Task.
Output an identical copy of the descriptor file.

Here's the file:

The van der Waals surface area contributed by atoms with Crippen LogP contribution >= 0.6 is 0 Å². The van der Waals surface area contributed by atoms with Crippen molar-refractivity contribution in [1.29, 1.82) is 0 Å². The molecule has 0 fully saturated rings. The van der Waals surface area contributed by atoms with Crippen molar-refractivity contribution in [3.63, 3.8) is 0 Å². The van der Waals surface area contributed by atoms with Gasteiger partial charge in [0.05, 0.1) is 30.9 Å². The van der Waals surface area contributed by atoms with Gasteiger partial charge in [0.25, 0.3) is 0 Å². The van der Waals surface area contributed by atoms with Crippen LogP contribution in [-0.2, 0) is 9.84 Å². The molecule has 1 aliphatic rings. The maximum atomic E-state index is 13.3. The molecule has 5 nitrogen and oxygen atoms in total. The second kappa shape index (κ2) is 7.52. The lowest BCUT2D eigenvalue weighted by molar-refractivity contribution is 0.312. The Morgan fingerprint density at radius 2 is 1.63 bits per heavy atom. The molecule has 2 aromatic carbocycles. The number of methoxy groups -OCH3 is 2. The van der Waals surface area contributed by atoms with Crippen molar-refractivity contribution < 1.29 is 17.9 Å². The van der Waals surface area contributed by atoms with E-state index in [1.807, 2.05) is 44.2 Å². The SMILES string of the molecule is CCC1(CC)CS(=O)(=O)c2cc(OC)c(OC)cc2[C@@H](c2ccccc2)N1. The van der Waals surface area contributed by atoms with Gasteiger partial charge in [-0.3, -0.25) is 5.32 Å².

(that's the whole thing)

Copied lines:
The van der Waals surface area contributed by atoms with Crippen LogP contribution >= 0.6 is 0 Å². The van der Waals surface area contributed by atoms with Crippen molar-refractivity contribution in [1.29, 1.82) is 0 Å². The molecule has 0 fully saturated rings. The van der Waals surface area contributed by atoms with Crippen molar-refractivity contribution in [3.63, 3.8) is 0 Å². The van der Waals surface area contributed by atoms with Gasteiger partial charge in [0.05, 0.1) is 30.9 Å². The van der Waals surface area contributed by atoms with Gasteiger partial charge in [0.25, 0.3) is 0 Å². The van der Waals surface area contributed by atoms with Crippen LogP contribution in [-0.2, 0) is 9.84 Å². The molecule has 1 aliphatic rings. The maximum atomic E-state index is 13.3. The molecule has 5 nitrogen and oxygen atoms in total. The second kappa shape index (κ2) is 7.52. The lowest BCUT2D eigenvalue weighted by molar-refractivity contribution is 0.312. The Morgan fingerprint density at radius 2 is 1.63 bits per heavy atom. The molecule has 2 aromatic carbocycles. The number of methoxy groups -OCH3 is 2. The van der Waals surface area contributed by atoms with Crippen molar-refractivity contribution < 1.29 is 17.9 Å². The van der Waals surface area contributed by atoms with E-state index in [1.807, 2.05) is 44.2 Å². The SMILES string of the molecule is CCC1(CC)CS(=O)(=O)c2cc(OC)c(OC)cc2[C@@H](c2ccccc2)N1. The van der Waals surface area contributed by atoms with Gasteiger partial charge in [-0.3, -0.25) is 5.32 Å².